Dropa khatsa, or cow tripe in chile oil, at Tibetan Japanese Restaurant in Jackson Heights
Dropa khatsa at Tibetan Japanese Restaurant
Robert Sietsema/Eater

Dropa khatsa at Tibetan Japanese Restaurant

Surprising as the combination might be, there have been several restaurants in Queens that specialize in both Japanese and Tibetan cuisines. The plainly named Tibetan Japanese Restaurant is one, and the food is good, whether you order a steamer full of momos or a lunchtime bento. At least one dish listed as a Tibetan appetizer is worth ordering: dropa khatsa ($6.99) is a serving of tender cow tripe slicked with chile oil, similar to the Sichuan dish, though with a certain Himalayan mellowness tossed in. And yes, there is a slight tingle of Sichuan peppercorns. 75-26 37th Ave., between 75th and 76th streets, Jackson Heights — Robert Sietsema, senior critic

A white plate with a stack of five lamb chops
Lamb chops at Smith & Wollensky
Eater

Lamb chops at Smith & Wollensky

I’m not much of a steakhouse enthusiast — eating one huge chunk of grilled meat always makes me feel imbalanced and greasy — but finally agreed to go check out classic Smith & Wollensky because everybody and their mom is obsessed with that prime rib. Alas, it did nothing to change my mind about prime rib (one or two wonderful bites aside, I had the unpleasant sensation of thinking that I could be biting into my own flesh). The lamb chops ($54), luckily, were a win — a tender, fruity, salty, peppery, sweet meat, cooked so that it had a toothy bite without being a chore to chew. A dirty martini ($18.50) helped cut through all the fat beautifully, and service was charming and old-school too, though generally for the cost, steakhouses like this are still at the bottom of my list. 797 Third Ave., at 49th Street, Midtown East — Serena Dai, editor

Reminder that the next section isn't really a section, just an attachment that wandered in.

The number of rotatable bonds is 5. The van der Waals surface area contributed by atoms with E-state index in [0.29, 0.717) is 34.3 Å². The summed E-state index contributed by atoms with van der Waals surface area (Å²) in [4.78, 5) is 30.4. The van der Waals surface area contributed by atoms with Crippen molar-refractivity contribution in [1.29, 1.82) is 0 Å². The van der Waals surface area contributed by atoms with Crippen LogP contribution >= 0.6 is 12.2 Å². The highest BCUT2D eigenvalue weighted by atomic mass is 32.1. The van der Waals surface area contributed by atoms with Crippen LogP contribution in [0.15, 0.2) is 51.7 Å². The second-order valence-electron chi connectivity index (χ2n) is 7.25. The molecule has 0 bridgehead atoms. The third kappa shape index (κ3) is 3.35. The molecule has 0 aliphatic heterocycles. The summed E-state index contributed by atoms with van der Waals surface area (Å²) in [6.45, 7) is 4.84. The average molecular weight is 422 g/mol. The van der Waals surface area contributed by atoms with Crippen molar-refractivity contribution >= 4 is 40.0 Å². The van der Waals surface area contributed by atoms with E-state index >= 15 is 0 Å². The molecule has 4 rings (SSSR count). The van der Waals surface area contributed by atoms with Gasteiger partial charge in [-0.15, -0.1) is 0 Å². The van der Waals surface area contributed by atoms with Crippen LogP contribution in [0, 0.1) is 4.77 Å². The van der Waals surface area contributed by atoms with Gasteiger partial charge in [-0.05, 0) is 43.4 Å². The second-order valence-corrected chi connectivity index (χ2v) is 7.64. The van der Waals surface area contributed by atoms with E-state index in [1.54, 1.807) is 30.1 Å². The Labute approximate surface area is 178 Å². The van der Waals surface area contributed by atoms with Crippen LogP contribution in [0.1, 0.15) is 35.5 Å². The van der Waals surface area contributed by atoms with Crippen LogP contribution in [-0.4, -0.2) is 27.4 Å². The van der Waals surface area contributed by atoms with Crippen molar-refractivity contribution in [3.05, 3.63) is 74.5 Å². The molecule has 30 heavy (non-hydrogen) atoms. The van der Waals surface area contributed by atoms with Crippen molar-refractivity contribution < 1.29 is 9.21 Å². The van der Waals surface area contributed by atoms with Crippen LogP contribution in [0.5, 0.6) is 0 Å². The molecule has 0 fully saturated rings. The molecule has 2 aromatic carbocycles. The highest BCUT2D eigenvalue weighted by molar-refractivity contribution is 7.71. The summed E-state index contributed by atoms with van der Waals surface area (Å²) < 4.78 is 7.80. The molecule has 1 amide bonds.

July 15

Clam pie at Lombardi’s
Clam pie at Lombardi’s
Robert Sietsema/Eater

Clam pie at Lombardi’s

There’s a case to be made for clams being the signature seafood of New York City, whether stuffed and baked, poured over pasta with red or white sauce, fried and served with fries, or eaten raw with just a squeeze of lemon. The $25 pie made by the Chelsea branch of the country’s potentially oldest pizzeria Lombardi’s is another case in point — carpeted with minced clams, crushed garlic, crumbled Romano cheese, and parsley. Compare one with the version at Pepe’s in New Haven or Nunzio’s of Staten Island any day of the week. 290 Eighth Ave, between 24th and 25th streets, Chelsea — Robert Sietsema, senior critic

Chicken souvlaki platter at Chirping Chicken
Chicken souvlaki platter at Chirping Chicken
Stefanie Tuder/Eater

Chicken souvlaki platter at Chirping Chicken

People constantly ask Eater editors our “favorite restaurant.” A serious contender for mine — even though I kind of disagree with the premise of the question — is Chirping Chicken, a quick-serve Greek chicken joint on the Upper West Side that has no big-name chefs or Michelin stars anywhere remotely near its name. I lived a block away for years and was delighted to have the chance to return this past week, eagerly narrowing down what I would order. I settled on the chicken souvlaki platter, a mixture of Greek salad, yellow rice, and grilled chicken served with pita and tzatziki sauce, all available for $11.70. The chicken is always juicy, while the char adds depth. The rice is fluffy, and the salad acts as a nice, light foil to it all. It’s a perfectly square meal. 355 Amsterdam Ave., at 77th Street, Upper West Side — Stefanie Tuder, senior editor